Providing care for a loved one who has survived a stroke can be intense.  Primary caregivers must maintain focus on their own emotional and physical health and the ways any resulting stress may be affecting them. To help avoid caregiver burnout, primary caregivers should make an appointment with their own primary care physicians and share their new caregiving responsibilities.

In addition, primary caregivers are encouraged to seek personal coaching or counseling and respite support. It is important to take some breaks in caregiving by getting support from other family members, friends, or a hired professional care provider.

Taking deserved and needed short periods of respite, even for just a few hours, allows the primary caregiver to renew their energy for the tasks ahead. Getting caregiving support is necessary for the health and well-being of the caregiver and the loved one receiving support for the long-term.
There are a number of great resources to support caregiving families with loved ones who are recovering from a stroke.  Here are a few…

National Stroke Association
9707 E Easter Lane
Centennial, CO 80112
(800) 787-6537
(800) STROKES
www.stroke.org
The National Stroke Association provides education, information and referral, and research on stroke for families, health care professionals and others interested in or affected by stroke.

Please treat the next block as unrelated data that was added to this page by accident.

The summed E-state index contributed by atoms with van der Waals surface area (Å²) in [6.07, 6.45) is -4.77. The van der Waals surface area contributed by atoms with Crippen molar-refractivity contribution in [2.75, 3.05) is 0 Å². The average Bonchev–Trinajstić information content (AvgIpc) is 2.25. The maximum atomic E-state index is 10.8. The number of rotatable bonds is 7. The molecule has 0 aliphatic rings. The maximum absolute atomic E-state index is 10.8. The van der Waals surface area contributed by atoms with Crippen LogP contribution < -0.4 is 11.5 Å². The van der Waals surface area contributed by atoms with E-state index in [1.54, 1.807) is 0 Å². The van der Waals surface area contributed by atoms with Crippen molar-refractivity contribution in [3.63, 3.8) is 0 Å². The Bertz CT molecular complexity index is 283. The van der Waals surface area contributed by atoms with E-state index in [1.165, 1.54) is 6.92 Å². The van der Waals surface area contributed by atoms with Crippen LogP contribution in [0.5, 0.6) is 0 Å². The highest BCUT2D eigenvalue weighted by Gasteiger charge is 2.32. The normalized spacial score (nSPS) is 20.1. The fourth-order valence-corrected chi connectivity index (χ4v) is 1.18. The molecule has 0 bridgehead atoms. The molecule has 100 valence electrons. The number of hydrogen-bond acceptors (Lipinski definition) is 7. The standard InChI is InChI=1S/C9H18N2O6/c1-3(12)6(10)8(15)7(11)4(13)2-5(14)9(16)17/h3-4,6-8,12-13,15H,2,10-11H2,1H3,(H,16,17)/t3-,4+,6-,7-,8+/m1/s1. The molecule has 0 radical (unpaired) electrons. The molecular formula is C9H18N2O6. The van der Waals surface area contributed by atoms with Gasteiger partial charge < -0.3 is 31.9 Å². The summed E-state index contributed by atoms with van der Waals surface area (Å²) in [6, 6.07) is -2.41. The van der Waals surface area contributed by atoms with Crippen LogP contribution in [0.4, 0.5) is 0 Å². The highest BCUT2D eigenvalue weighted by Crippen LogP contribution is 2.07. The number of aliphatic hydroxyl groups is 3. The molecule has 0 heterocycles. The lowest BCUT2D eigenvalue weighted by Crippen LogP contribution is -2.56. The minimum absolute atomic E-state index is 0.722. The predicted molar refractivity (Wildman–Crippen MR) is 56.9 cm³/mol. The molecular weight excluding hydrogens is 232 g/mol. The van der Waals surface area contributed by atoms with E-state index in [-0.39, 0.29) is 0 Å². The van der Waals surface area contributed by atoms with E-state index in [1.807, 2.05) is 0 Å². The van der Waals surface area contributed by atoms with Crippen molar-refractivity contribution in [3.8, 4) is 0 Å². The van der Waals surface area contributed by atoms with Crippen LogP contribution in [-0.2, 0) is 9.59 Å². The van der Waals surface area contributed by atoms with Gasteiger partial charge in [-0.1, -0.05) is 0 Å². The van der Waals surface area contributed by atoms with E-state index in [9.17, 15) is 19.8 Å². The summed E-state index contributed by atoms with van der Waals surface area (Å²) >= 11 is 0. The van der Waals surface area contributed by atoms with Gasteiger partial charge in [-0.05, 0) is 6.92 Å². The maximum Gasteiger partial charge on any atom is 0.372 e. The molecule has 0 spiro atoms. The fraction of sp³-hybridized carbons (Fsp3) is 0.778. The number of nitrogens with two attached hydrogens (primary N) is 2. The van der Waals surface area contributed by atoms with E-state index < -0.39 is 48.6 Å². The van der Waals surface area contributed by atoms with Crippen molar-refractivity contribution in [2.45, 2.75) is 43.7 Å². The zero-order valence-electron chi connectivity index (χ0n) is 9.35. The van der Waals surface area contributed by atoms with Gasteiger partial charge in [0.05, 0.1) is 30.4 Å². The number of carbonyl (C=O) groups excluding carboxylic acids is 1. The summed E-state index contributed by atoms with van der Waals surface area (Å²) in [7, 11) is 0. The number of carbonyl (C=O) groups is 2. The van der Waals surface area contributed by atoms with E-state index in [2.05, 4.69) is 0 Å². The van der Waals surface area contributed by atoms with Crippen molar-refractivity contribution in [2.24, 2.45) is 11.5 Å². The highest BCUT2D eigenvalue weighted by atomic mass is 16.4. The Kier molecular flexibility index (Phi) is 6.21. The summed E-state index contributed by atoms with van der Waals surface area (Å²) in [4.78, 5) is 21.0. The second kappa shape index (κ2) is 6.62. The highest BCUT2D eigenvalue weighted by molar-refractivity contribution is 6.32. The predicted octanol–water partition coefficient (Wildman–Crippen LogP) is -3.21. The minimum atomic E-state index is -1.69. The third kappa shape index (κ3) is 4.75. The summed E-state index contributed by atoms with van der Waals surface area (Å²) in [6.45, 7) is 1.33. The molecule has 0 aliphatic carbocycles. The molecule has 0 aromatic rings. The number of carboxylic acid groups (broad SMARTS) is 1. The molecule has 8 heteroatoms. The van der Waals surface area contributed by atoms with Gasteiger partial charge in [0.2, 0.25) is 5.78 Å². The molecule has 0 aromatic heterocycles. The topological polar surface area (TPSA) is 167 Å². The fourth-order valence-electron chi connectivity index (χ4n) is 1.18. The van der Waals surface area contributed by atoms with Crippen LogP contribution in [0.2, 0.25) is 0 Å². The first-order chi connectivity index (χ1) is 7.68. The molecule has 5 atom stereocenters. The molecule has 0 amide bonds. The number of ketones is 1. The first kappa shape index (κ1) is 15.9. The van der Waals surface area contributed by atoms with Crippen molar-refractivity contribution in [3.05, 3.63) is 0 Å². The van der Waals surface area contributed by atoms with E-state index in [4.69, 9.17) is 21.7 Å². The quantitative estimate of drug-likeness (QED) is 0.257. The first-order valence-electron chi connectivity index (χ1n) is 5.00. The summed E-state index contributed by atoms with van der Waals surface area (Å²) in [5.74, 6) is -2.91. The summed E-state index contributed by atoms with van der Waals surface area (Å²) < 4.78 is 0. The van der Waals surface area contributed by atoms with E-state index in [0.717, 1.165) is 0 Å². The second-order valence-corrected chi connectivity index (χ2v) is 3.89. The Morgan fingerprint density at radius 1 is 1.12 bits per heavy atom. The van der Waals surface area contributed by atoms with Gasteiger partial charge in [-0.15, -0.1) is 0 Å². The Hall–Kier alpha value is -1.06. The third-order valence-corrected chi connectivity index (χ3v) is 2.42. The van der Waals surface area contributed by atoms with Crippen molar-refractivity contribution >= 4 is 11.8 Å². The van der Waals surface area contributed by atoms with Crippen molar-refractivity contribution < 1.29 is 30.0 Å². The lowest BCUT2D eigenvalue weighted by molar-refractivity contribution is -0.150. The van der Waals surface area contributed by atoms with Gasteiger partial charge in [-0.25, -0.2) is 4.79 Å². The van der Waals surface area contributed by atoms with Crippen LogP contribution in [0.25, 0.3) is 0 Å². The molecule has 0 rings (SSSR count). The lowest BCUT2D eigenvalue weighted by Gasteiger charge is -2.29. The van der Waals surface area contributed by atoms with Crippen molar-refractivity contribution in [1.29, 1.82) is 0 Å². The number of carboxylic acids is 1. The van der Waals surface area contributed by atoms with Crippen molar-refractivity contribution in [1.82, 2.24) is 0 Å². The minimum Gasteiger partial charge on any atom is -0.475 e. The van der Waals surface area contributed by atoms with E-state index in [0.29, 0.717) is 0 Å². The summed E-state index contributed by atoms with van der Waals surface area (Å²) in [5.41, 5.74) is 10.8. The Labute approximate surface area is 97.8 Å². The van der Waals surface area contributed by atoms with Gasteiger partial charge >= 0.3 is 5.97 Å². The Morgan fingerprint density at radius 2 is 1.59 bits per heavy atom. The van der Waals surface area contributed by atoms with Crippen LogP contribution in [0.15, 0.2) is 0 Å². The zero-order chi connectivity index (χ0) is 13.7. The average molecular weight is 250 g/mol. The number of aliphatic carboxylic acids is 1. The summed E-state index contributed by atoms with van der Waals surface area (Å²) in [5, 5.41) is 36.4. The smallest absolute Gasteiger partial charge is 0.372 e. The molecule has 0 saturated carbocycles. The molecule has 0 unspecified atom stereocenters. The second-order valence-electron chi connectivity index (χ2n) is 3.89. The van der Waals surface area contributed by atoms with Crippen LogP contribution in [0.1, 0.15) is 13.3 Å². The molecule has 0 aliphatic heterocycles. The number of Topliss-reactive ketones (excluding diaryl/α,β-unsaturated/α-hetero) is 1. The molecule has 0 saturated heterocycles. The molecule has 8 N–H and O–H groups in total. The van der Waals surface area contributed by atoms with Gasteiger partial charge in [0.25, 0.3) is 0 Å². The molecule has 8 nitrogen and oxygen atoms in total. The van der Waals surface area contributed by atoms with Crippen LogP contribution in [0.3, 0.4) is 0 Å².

American Stroke Association
A division of the American Heart Association
7272 Greenville Avenue
Dallas, TX 75231
(888) 4-STROKE
(888) 478-7653
www.strokeassociation.org
The American Stroke Association offers information and sponsors programs and support groups throughout the nation for stroke survivors and family members.

Agency for Healthcare Research and Quality
AHRQ Publications Clearinghouse
PO Box 8547
Silver Spring, MD 20907
1-800-358-9295
Web address: http://www.ahrq.gov/
AHRQ’s free booklet, entitled “Recovering After a Stroke,” is designed to help stroke survivors and their families get the most out of post-stroke rehabilitation. It provides information about the possible effects of stroke as well as types of rehabilitation programs and how to get the most out of the program you choose. It includes resources for help and information. (Available in English and Spanish)

National Rehabilitation Information Center
4200 Forbes Boulevard, Suite 202
Lanham, MD 20706-4829
1-800-346-2742
Email: [email protected] heitechservices.com
Web address: http://www.naric.com
Provides information about rehabilitation facilities, support groups, and disability organizations. Can conduct specialized literature searches.

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About Michael Bloom

Since 2011, Certified Professional Coach and Caregiving Without Regret™ Expert A. Michael Bloom has helped to revitalize the careers of hundreds of family and professional caregivers with practical, tactical soul-saving coping strategies and support them in saving lives. With a wealth of practical expertise as both a family and professional caregiver, Michael serves as a welcome and sought-after catalyst to guide caregivers and health and human services leaders to stay energized and committed to work that has never been more important or vital than it is today. Great information and resources are available at www.caregivingwithoutregret.com